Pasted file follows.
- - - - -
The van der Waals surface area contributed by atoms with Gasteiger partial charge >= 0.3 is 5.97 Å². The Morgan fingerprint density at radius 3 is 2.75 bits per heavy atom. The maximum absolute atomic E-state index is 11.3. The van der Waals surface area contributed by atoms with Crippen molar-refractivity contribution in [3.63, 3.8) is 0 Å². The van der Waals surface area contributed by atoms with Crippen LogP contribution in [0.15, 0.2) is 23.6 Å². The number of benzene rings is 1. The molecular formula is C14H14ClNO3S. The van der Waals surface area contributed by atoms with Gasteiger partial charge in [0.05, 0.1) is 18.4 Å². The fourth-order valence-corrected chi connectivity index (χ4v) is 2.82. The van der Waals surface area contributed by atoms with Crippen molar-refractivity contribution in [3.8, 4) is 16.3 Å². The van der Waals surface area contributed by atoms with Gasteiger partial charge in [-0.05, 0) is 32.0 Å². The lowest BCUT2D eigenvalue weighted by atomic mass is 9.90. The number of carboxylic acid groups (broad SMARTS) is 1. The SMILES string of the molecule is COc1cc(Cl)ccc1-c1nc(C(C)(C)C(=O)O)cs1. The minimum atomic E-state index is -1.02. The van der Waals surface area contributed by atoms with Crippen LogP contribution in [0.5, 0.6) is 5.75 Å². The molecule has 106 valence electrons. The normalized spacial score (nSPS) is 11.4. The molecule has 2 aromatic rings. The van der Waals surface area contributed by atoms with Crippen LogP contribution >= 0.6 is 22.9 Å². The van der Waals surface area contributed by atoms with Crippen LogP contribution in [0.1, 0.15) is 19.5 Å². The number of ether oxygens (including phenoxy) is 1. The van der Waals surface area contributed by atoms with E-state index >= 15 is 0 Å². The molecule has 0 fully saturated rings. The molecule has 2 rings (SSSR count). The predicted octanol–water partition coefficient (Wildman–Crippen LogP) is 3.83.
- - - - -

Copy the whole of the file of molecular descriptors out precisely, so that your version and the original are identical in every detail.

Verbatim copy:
The van der Waals surface area contributed by atoms with Gasteiger partial charge >= 0.3 is 5.97 Å². The Morgan fingerprint density at radius 3 is 2.75 bits per heavy atom. The maximum absolute atomic E-state index is 11.3. The van der Waals surface area contributed by atoms with Crippen molar-refractivity contribution in [3.63, 3.8) is 0 Å². The van der Waals surface area contributed by atoms with Crippen LogP contribution in [0.15, 0.2) is 23.6 Å². The number of benzene rings is 1. The molecular formula is C14H14ClNO3S. The van der Waals surface area contributed by atoms with Gasteiger partial charge in [0.05, 0.1) is 18.4 Å². The fourth-order valence-corrected chi connectivity index (χ4v) is 2.82. The van der Waals surface area contributed by atoms with Crippen molar-refractivity contribution in [3.8, 4) is 16.3 Å². The van der Waals surface area contributed by atoms with Gasteiger partial charge in [-0.05, 0) is 32.0 Å². The lowest BCUT2D eigenvalue weighted by atomic mass is 9.90. The number of carboxylic acid groups (broad SMARTS) is 1. The SMILES string of the molecule is COc1cc(Cl)ccc1-c1nc(C(C)(C)C(=O)O)cs1. The minimum atomic E-state index is -1.02. The van der Waals surface area contributed by atoms with Crippen LogP contribution in [0.5, 0.6) is 5.75 Å². The molecule has 106 valence electrons. The normalized spacial score (nSPS) is 11.4. The molecule has 2 aromatic rings. The van der Waals surface area contributed by atoms with Crippen LogP contribution >= 0.6 is 22.9 Å². The van der Waals surface area contributed by atoms with Crippen LogP contribution in [0.1, 0.15) is 19.5 Å². The number of ether oxygens (including phenoxy) is 1. The van der Waals surface area contributed by atoms with E-state index >= 15 is 0 Å². The molecule has 0 fully saturated rings. The molecule has 2 rings (SSSR count). The predicted octanol–water partition coefficient (Wildman–Crippen LogP) is 3.83.